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  Canon EOS 350D 10/10. Date Posted 14/06/2005.

The new Canon EOS 350D digital SLR camera is now available worldwide. The follow-up to the EOS 300D boasts a new 8 MP sensor and is lighter and smaller than its predessor. It is photographed above with the 28-135mm IS lens. This is probably one of the most common lenses used with this camera (except for the kits lens 18-55mm), so I thought it would be good to use it for most of the review. Compared side-by-side with the EOS 300D it is noticeably smaller.

Some reviewers have complained that it is too small. However, I did not find any problems and I think most people will prefer having a small digital SLR especially for travel. Used with a 50mm F1.8 Canon lens (only 130g), it would be a great street photography camera possibly even fitting into (a very big!) pocket. You obviously get the extra resolution (6 MP vs 8 MP) which is noticeable on big prints, but not so much on small prints. There are many other improvements. One is noise. Even at ISO 1600 you get decent usable pictures. On some ISO 800 pictures you can barely see any noise without zooming in. The EOS 300D was also great when it came to image noise, but this is even better. Below we have a 1:1 zoom in sample of an ISO 1600 image (120,000 pixels). As you can see noise is visible but it's not too bad considering how far zooming in we are. At lower ISOs like 100 there is no noise at all (this is also true of the EOS 300D).

In general use the EOS 350D is quicker. It takes 0.2 seconds to start up and writes photos to the CompactFlash card a lot quicker. Reviewing photos is also instantaneous. With the 300D even if you had a very fast card (eg. Sandisk Ultra II) it took a while to write photos to disk. Its buffer can take up to 5 RAW photos in a row without slowing, which sports photographers should find useful. For me this is not that important. One cool feature is also tracking auto focus, which was only available on the 300D in sports mode. Some custom features stripped from the 300D are also here, such as mirror lockup. I also noticed that the camera's metering seemed better, exposing pictures more accurately than the 300D.

The only drawback I could find compared to the 300D was the battery. It's now a lot smaller presumably to cut the weight. In fact it's the same battery found on some Canon digital compacts. However, it went down to half full quicker than the 300D's. Also the matte black body seems to get finger marks on it very easily. I do not understand why Canon did not use the shiny black plastic used on their other cameras! Also my camera developed a fault, so that the wheel to change shutter speed etc. did not work properly after about 3 weeks of use. Thankfully, Jessops who I bought the camera off did replace it, given this appeared to be a manufacturing fault. However, they did say they haven't seen this fault before and trawling the web this does seem like an isolated case.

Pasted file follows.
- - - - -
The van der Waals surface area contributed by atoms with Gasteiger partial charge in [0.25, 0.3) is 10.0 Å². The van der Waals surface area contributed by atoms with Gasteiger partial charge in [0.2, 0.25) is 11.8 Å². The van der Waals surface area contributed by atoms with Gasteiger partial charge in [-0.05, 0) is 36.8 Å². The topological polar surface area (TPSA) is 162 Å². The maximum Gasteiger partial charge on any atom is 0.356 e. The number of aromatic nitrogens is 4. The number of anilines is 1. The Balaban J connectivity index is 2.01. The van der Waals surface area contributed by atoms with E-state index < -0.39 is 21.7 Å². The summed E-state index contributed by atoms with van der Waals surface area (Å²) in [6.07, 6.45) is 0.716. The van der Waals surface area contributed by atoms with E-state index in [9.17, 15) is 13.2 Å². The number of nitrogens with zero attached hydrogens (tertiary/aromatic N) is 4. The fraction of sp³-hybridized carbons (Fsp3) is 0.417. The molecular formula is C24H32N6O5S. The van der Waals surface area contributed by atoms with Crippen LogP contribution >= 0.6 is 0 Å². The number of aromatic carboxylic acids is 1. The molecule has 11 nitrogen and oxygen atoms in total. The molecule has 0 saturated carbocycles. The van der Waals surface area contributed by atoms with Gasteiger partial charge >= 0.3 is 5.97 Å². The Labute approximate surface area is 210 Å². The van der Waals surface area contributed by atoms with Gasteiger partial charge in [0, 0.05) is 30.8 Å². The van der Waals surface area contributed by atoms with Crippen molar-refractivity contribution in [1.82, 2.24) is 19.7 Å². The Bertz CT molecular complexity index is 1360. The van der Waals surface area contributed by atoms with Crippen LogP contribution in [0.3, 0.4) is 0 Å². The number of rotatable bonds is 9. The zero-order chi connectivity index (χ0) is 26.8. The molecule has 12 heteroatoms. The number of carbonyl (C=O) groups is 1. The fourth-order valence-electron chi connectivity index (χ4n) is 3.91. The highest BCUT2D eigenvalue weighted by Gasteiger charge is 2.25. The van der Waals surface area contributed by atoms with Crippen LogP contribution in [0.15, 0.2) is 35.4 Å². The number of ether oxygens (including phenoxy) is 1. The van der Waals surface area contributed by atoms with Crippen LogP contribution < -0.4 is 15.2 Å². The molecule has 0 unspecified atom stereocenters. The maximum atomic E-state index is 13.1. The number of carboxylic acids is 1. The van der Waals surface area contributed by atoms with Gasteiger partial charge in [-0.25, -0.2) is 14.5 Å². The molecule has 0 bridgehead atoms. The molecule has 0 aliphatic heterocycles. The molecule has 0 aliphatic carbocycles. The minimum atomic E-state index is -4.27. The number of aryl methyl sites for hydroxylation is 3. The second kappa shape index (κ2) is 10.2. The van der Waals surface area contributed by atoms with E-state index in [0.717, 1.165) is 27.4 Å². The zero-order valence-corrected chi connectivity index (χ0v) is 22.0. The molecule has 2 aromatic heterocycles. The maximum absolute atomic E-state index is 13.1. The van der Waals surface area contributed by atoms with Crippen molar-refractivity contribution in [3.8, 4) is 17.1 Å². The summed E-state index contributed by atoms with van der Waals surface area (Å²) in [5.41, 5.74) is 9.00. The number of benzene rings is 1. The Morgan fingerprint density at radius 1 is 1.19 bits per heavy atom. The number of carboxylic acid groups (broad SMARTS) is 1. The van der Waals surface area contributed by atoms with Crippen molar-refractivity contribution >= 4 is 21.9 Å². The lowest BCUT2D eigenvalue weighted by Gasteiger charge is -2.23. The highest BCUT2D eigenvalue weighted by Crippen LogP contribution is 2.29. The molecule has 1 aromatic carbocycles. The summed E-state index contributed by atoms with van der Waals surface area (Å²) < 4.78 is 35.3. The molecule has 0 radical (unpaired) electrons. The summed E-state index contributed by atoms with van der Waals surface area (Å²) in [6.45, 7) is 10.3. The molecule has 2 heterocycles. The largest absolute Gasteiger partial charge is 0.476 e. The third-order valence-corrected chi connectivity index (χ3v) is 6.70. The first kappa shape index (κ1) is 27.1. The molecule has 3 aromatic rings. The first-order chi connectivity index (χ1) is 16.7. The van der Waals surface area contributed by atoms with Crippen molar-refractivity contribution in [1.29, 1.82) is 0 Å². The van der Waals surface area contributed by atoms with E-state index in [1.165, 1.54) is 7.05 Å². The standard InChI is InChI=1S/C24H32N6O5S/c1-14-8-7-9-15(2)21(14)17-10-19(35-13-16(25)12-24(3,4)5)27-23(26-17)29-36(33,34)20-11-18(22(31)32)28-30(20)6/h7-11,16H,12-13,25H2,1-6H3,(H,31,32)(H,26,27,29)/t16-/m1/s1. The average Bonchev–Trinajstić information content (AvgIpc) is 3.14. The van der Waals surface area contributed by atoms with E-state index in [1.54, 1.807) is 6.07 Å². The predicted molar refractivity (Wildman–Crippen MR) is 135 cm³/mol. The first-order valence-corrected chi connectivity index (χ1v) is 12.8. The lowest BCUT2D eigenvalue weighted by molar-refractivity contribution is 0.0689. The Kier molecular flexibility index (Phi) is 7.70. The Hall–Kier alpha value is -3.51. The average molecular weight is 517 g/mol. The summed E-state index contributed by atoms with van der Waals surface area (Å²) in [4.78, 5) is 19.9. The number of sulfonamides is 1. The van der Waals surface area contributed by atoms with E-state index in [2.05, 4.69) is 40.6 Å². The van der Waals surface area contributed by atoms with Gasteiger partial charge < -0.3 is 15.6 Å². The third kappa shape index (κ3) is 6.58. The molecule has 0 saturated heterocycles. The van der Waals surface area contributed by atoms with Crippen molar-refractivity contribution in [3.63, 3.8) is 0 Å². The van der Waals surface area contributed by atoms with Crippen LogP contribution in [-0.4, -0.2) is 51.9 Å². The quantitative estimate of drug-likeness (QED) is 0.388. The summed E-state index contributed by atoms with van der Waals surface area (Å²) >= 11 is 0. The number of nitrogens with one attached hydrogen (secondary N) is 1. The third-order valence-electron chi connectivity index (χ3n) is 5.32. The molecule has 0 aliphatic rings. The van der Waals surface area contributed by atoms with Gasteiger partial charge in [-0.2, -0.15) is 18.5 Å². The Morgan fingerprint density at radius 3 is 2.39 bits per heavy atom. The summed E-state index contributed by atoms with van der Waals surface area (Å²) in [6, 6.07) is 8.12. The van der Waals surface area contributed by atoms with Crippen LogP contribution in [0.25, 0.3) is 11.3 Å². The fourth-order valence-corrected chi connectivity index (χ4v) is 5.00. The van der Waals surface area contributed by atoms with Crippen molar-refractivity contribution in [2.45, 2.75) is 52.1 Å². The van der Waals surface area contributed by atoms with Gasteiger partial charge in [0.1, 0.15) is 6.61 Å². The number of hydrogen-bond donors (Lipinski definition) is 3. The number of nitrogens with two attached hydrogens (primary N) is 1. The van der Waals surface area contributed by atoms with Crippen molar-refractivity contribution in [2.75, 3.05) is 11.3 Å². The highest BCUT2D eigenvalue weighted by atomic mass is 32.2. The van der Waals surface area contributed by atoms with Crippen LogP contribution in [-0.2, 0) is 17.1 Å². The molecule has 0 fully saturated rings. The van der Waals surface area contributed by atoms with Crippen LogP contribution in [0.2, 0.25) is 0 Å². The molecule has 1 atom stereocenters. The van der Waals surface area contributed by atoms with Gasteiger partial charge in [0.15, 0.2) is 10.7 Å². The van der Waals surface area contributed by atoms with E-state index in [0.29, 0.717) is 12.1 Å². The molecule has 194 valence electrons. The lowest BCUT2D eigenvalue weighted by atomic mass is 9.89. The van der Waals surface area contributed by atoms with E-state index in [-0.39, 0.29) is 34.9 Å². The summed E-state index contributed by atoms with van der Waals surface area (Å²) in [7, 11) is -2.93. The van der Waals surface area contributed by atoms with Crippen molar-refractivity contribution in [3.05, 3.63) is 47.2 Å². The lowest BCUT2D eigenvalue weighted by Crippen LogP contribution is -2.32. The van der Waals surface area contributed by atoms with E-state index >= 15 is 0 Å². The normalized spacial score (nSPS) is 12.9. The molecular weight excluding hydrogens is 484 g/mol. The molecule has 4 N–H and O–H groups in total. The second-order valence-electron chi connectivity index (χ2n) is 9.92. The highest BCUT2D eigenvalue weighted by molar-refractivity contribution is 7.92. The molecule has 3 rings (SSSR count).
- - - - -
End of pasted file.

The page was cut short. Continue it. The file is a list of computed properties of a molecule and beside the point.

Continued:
In addition to the 28-135mm IS lens, I tried out Canon's cheapest lens the 50mm f1.8. It is very light, so combined with the 350D, you have probably one of the lightest camera/lens combinations. It's also great quality and isn't too long for general use (it becomes 80mm). Lastly I tried a 100mm macro lens. This is by far the sharpest lens I have ever used, and showed have much detail can be picked up by the 350D, eg. pollen grains. It's also good for a portrait lens (can be a bit long becoming 160mm), but given it's sharpness, it might bring out a bit too many spots and lines in your sitter! I have not however used any Canon L series lenses which are supposed to be excellent (and much more expensive than any lens I used for this review!)

In short the 350D is a great camera and a worthy upgrade for the 300D. If you are only interested in the extra two megapixels it might be worth waiting for the 400D. But if you are also interested in the other features of the 350D such as faster operation and better noise handling it is well worth it. You might also consider getting the 20D, which has several more features and a more durable body. But the 20D is much more expensive and the image quality is virtually the same. Other competitors include the Nikon D70s and D50, which are worth a look as well.